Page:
Kathy Stewart, wtop.com
WASHINGTON – When you think of the D.C. area, you normally don’t think of coyotes living here. But think again.
Greg Weiler, project leader for the Potomac River National Wildlife Refuge Complex, says coyotes thrive in suburban and urban areas most times without being noticed.
“It’s highly likely that some are running around in the metropolitan area.”
He adds that the suburban and urban coyotes are mostly nocturnal feasting at local trash bins. But their counter-parts, who live in parks and wildlife refuges, such as the Occoquan Bay National Wildlife Refuge, are seen during the daylight hours.
There have been coyotes living in Rock Creek Park.
The first reported sightings started in May 2004, according to the National Park Service.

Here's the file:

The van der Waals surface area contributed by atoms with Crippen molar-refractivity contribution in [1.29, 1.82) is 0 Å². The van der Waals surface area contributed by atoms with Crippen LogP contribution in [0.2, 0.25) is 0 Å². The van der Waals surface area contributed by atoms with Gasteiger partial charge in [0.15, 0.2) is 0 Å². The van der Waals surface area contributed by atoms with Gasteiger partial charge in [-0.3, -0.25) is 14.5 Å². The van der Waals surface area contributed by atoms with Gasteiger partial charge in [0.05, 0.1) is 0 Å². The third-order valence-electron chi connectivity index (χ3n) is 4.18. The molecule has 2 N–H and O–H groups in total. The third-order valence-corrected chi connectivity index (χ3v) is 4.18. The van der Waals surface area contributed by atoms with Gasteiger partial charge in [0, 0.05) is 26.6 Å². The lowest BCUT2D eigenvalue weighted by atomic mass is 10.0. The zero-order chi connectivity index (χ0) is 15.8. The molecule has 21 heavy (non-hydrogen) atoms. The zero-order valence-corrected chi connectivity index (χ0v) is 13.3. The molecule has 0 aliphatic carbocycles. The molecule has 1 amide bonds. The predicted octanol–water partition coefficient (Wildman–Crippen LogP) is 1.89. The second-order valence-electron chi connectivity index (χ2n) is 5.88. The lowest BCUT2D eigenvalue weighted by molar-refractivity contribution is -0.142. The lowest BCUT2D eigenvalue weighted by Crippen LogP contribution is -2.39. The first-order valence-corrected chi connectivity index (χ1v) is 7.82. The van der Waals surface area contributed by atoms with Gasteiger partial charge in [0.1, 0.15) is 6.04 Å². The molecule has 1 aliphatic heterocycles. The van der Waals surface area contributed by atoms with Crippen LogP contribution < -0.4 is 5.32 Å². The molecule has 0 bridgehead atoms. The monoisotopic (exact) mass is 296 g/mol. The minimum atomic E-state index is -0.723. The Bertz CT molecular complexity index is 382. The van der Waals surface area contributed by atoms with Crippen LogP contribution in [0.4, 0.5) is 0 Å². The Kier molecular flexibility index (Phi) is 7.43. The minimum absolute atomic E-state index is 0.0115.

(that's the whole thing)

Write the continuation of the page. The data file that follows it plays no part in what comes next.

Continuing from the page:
The park service says most have been reported in the upper section of Rock Creek Park between Military and Wise roads.
Coyotes usually mate in January and February, and give birth to pups between March and May.
The coyote is not native to the eastern part of the U.S., but has been in Virginia and Maryland for decades.
Weiler says the animal’s presence is “relatively recent in Northern Virginia, but becoming more abundant through the years.” He says they’re becoming common around here.
The coyote is an animal of opportunity and is highly adaptable.
“They can squeak out a living any place,” he says.
But why have coyotes expanded and pushed their way into the area?
Weiler says there are a variety of factors but currently they don’t have any real predators with exception of man.
For now Weiler says they are not really a threat to us. If you do happen actually see a coyote, he says, “just see it and know what it is and enjoy it.”
Of course, you don’t want to do anything to encourage coyotes. Among the suggestions from the National Park Service:
- Keep pet food indoors;
- Don’t let your pets run loose;
- Keep your trash in tightly closed cans.
Follow WTOP on Twitter.
(Copyright 2012 by WTOP. All Rights Reserved.)